American Red Cross Chapters, One Year Later




American Red Cross Chapters, One Year Later
By: Wendy Ray

(Cape Girardeau, MO)--In any disaster, American Red Cross volunteers are some of the first people to show up to help.

This time last year they were at every disaster site lending a helping hand. But being everywhere at once, put a strain on the Red Cross, both physically and financially.
One year later, the organization is still trying to catch up. The Red Cross handed out around 250-thousand dollars last spring, to provide a helping hand for the Heartland's tornado and flood victims.

Mary Burton, director of the Red Cross chapter in Southeast Missouri says, "Those poor people just kept getting inundated. They thought they were beginning to recover from one thing, and another thing struck them again." A Poplar Bluff neighborhood was just one of the areas struck a year ago, and just one of the places American Red Cross volunteers were, within minutes, to help. But one year later, Burton's organization is still trying to recover. "It has a devastating effect on a chapter when you have a disaster happen," she says.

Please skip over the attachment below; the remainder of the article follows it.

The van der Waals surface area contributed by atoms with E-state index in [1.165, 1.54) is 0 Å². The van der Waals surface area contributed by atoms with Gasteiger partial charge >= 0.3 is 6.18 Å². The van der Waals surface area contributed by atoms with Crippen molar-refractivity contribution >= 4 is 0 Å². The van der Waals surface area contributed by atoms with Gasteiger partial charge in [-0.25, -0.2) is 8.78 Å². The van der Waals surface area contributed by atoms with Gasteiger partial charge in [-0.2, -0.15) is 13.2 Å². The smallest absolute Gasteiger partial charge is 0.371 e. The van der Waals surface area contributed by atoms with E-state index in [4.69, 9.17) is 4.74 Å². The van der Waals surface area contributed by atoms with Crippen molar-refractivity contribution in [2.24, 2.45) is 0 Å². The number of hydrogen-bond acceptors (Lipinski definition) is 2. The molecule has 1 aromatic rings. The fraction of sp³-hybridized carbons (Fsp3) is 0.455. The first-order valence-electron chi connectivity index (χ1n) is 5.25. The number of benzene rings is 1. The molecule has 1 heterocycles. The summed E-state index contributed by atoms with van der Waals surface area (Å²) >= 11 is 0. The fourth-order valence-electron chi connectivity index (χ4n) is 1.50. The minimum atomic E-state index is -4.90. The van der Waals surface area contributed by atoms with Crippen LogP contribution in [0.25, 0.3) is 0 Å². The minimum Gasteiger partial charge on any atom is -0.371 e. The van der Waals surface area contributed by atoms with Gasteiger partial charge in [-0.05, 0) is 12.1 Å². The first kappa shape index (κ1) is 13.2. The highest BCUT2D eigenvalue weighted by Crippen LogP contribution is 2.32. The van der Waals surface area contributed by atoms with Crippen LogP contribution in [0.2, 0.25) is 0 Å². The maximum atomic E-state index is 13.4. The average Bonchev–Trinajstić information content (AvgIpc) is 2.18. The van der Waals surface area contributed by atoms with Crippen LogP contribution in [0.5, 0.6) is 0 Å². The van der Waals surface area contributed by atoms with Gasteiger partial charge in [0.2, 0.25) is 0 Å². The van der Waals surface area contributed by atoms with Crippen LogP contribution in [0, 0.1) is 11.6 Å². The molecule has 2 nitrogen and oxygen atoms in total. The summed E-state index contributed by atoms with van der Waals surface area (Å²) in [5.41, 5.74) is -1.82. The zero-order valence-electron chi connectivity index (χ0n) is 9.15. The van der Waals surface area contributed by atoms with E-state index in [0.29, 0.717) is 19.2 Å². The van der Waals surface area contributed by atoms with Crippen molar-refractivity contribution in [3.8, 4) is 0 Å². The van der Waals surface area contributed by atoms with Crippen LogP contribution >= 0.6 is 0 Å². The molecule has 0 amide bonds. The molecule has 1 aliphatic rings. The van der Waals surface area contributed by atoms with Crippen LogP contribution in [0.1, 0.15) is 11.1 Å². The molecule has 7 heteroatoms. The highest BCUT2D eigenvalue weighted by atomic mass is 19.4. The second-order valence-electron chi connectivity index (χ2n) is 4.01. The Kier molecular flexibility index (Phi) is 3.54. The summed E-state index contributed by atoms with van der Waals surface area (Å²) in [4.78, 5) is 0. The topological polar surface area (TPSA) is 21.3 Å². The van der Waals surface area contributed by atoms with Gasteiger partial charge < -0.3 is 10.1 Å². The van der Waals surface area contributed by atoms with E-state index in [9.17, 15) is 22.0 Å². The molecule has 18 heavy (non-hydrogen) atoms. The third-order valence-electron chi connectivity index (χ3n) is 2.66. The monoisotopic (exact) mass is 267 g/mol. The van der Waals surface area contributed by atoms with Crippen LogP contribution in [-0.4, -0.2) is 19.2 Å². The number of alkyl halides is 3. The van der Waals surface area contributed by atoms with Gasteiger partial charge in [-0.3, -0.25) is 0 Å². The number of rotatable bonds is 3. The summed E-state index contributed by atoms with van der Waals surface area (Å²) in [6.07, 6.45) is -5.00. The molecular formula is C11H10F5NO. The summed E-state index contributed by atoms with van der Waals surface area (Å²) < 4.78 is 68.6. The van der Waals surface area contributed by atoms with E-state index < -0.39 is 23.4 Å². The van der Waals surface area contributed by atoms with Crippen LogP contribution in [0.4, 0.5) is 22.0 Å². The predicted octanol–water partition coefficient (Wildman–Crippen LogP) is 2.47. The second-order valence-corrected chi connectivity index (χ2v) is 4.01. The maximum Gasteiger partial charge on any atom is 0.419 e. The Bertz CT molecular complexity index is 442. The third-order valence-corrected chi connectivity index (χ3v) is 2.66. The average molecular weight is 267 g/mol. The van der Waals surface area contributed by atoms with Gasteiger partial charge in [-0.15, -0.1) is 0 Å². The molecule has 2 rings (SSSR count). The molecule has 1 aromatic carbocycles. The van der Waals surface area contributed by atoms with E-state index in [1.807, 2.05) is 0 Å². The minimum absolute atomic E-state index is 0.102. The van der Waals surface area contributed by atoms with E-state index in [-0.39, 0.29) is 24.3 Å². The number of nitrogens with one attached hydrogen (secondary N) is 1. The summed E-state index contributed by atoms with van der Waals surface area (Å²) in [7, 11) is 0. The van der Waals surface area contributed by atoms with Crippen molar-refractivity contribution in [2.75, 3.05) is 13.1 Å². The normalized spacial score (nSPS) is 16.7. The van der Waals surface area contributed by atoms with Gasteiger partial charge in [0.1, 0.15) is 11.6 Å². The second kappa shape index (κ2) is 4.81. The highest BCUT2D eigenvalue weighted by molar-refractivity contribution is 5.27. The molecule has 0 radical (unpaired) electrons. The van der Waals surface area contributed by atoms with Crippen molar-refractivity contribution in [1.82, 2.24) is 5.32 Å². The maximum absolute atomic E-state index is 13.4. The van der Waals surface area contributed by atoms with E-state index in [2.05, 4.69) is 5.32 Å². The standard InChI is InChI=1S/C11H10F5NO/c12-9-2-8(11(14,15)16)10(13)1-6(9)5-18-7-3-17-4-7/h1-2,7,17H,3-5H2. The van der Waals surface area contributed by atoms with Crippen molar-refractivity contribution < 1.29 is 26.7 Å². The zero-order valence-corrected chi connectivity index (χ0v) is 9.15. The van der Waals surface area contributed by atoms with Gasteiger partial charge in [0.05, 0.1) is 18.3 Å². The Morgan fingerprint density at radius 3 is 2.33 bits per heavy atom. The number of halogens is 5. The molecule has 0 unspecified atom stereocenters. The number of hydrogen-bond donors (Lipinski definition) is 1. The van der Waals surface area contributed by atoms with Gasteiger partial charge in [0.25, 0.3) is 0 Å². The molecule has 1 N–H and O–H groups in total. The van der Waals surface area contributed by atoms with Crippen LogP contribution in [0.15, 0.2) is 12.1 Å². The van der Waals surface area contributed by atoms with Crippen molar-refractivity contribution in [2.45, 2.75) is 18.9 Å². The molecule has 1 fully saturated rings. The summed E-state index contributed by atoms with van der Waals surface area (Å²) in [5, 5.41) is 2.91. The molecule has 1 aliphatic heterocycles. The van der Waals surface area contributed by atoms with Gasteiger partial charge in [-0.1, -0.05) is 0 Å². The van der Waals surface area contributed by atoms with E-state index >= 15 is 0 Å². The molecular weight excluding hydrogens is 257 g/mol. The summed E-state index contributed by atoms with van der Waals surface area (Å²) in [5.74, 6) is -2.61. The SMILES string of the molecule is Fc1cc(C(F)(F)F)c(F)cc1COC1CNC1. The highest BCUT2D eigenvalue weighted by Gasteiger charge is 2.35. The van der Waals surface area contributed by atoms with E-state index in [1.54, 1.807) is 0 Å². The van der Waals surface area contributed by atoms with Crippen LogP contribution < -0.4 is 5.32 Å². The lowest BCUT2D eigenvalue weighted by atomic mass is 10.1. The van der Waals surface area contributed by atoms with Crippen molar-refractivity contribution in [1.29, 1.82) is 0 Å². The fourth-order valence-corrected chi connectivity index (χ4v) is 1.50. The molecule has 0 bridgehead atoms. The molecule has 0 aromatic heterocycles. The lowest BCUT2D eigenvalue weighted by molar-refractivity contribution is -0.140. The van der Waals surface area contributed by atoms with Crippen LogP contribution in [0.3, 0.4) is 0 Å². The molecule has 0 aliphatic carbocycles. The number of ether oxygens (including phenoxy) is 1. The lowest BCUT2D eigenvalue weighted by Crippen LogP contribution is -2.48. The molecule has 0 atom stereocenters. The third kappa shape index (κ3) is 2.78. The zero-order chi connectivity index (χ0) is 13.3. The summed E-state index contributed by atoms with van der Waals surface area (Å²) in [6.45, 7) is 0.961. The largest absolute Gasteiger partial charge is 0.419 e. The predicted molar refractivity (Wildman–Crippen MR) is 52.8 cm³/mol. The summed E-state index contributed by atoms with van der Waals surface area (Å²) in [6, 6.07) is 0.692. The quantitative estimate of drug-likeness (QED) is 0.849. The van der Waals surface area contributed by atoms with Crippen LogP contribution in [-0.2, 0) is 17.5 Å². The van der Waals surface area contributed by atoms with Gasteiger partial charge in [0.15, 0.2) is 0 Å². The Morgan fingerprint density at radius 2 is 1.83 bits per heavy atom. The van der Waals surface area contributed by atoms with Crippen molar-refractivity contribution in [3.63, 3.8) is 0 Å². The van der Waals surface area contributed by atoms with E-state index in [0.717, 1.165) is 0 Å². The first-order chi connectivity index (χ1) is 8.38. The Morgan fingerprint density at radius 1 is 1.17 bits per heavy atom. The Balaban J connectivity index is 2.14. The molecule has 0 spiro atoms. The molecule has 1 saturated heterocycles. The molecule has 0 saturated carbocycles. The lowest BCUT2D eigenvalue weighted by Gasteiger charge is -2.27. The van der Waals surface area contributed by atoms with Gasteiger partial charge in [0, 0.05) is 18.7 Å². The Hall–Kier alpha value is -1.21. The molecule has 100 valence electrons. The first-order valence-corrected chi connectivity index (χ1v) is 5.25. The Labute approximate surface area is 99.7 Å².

During the spring storm season last year alone, the Red Cross in Southeast Missouri helped more than 25-hundred storm victims, served more than 75-hundred meals, and housed nearly 160 people. "When you have disasters that keep happening one on top of another it's very difficult financially, emotionally, mentally, physically," Burton says.

Helping people overcome the storm's damage resulted in some changes at the Red Cross office in Cape Girardeau. "We've had to reduce some staff hours," Burton says. And the Red Cross office in Southeast Missouri isn't alone. Sandy Webster is the director of the Williamson County Illinois chapter, it worked several major disasters last year. "You have to start immediately, and then try to start and get money in," she says. Even though times are tough, Burton says things should get better. "We're hoping we're on an upswing now."

The Red Cross has to keep going, even if times are tough. Burton says they're ready to go, if storms hit the Heartland again this spring.